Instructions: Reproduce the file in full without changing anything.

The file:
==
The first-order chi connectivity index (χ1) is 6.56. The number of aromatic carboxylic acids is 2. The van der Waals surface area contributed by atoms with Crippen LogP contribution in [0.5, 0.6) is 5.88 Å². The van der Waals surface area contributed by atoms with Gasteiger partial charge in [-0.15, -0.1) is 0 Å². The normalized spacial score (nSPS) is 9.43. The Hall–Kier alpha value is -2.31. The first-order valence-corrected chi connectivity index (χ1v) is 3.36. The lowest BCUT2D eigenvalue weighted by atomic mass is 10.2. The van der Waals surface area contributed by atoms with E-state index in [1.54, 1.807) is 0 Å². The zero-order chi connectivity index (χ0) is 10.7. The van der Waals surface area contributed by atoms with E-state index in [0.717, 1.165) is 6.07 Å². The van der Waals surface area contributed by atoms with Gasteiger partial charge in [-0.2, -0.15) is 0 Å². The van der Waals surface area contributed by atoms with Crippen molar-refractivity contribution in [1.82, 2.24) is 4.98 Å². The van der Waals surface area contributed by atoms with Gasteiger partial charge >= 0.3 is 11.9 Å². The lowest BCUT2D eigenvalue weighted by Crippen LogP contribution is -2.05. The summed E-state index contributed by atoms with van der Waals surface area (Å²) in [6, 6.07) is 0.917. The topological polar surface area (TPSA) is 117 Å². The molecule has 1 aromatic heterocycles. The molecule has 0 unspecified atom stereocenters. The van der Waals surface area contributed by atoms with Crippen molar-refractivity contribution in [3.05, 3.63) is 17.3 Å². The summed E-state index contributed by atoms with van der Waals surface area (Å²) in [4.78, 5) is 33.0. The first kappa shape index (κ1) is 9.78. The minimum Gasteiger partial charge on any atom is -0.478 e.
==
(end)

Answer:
The first-order chi connectivity index (χ1) is 6.56. The number of aromatic carboxylic acids is 2. The van der Waals surface area contributed by atoms with Crippen LogP contribution in [0.5, 0.6) is 5.88 Å². The van der Waals surface area contributed by atoms with Gasteiger partial charge in [-0.15, -0.1) is 0 Å². The normalized spacial score (nSPS) is 9.43. The Hall–Kier alpha value is -2.31. The first-order valence-corrected chi connectivity index (χ1v) is 3.36. The lowest BCUT2D eigenvalue weighted by atomic mass is 10.2. The van der Waals surface area contributed by atoms with E-state index in [1.54, 1.807) is 0 Å². The zero-order chi connectivity index (χ0) is 10.7. The van der Waals surface area contributed by atoms with E-state index in [0.717, 1.165) is 6.07 Å². The van der Waals surface area contributed by atoms with Gasteiger partial charge in [-0.2, -0.15) is 0 Å². The van der Waals surface area contributed by atoms with Crippen molar-refractivity contribution in [1.82, 2.24) is 4.98 Å². The van der Waals surface area contributed by atoms with Gasteiger partial charge >= 0.3 is 11.9 Å². The lowest BCUT2D eigenvalue weighted by Crippen LogP contribution is -2.05. The summed E-state index contributed by atoms with van der Waals surface area (Å²) in [6, 6.07) is 0.917. The topological polar surface area (TPSA) is 117 Å². The molecule has 1 aromatic heterocycles. The molecule has 0 unspecified atom stereocenters. The van der Waals surface area contributed by atoms with Crippen molar-refractivity contribution in [3.05, 3.63) is 17.3 Å². The summed E-state index contributed by atoms with van der Waals surface area (Å²) in [4.78, 5) is 33.0. The first kappa shape index (κ1) is 9.78. The minimum Gasteiger partial charge on any atom is -0.478 e.